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Worrying Times for British Expats Living in Spain

No one can fail to have noticed just how heavily impacted certain nations have been by the global recession.  Spain is one of the most badly affected countries: unemployment, and in particular youth unemployment, is running at a record level for example, and poverty is impacting growing numbers of citizens.

As a result of the dire state of the Spanish economy, the government of Spain is desperately looking around for ways to raise much needed tax revenue.  And following hot on the heels of what happened in Cyprus earlier this year, everyone is concerned that the Spanish may launch an asset grab of their own.

These are particularly worrying times for British expats living in Spain – compounded by new declaration rules which came into effect at the beginning of this month, and which require anyone with overseas assets worth in excess of EUR 50,000 to declare them to the authorities.  A great deal of confusion abounds about these new rules, so we hope to clarify them and explain how Britons can potentially protect their position in this article.

The first thing to note is that there has been a great deal of uproar about the rules.  Whilst they have been implemented, the amount of furore they have created does mean that they may yet be scrapped.  However, no one can bank on that at the moment…

So, in the meantime, what do the new rules mean for you if you’re living in Spain?  Well, firstly the rules aren’t entirely new – you have always had to declare assets – there is a new Decree however, that means that failure to report, or incorrect reporting will incur much harsher penalties than before.

So, any resident of Spain – i.e., anyone who lives in Spain for more than 183 days in any single tax year – must declare overseas assets if they are worth over 50,000 euro in the following 3 categories: –

– Savings or deposits (which include annuities – therefore this affects many pensioners)
– Shares or investments
– Property

The information you have to disclose includes a raft of personal data, any information about mortgages you owe on property assets for example, as well as any assets you are an authorised signatory for, or designated beneficiary of.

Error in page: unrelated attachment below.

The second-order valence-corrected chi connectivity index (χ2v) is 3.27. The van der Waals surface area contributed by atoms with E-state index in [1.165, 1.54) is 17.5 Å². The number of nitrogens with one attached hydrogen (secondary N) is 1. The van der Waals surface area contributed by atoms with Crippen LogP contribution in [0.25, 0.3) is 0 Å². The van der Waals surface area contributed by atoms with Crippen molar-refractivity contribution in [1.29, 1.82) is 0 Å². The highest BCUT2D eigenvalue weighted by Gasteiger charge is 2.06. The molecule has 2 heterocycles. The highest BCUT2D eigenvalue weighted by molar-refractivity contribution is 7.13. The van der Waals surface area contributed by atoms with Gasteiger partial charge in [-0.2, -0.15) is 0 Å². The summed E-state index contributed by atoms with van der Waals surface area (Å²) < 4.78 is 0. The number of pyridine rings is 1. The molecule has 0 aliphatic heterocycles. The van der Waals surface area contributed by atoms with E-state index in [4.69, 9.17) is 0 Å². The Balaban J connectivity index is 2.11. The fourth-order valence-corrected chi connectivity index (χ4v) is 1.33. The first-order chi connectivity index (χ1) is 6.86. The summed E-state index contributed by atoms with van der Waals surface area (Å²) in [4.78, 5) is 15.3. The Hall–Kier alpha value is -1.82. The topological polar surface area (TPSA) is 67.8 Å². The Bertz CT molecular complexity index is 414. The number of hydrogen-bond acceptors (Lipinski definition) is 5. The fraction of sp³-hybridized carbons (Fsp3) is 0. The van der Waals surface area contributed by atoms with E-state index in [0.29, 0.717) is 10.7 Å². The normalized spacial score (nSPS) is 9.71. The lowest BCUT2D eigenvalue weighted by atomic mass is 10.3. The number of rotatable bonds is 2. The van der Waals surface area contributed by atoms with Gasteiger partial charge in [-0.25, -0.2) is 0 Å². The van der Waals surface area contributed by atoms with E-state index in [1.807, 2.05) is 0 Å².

All the information required has to be posted online – something everyone is very concerned about, because there is probably no such thing as a government agency or even a bank that has a perfect track record of data security.

What’s more, it has to be presented by a professional tax adviser, you can’t just fill in the forms yourself – no matter how good your level of Spanish is.  An additional concern is that some British or international account structures and investment products and solutions aren’t recognised or understood in Spain, therefore things like bonds or trusts could be miscategorised and push someone over the 50,000 euro threshold for declaration.

Ultimately, because no one knows what the Spanish government and tax authorities plan to do with this information there is a lot of fear among the expatriate community.  Could Spain decide to heavily tax or asset grab from those who have money abroad?  Some expats have left Spain, some are reducing the amount of time they spend in their new adopted home nation so that they remain below the threshold for residency, and some are attempting to sell up and leave Spain quickly before the Spanish authorities steal their hard earned assets.

We can quite understand the fear – and to bury your head in the sand and hope that this problem goes away is not an option worth taking.  There are hefty fines for those who fail to declare assets, or who wrongly declare information.  What’s more, even if the declaration requirements are scrapped at some point in the future, that doesn’t stop them from existing and being law today.

The good news is that some expats may be able to legitimately restructure their assets to ensure they remain below the threshold for declaration.  For example, if you have 49,950 euro in savings, 49,500 euro in investments, and 49,950 in property you don’t need to declare them…you fall below the 50,000 euro limit for each category.

Other expats living in Spain can potentially utilise different holding structures to protect their assets.

Naturally enough, expert advice is required and we would strongly urge potentially affected expats to speak to an independent financial advisory, regulated to operate in Spain, whose advisers are qualified and experienced, as soon as possible.  If you want us to put you in touch with such an advisory just get in touch.

Don’t take a wait and see approach to this problem.  Tackle it head on an protect your position.

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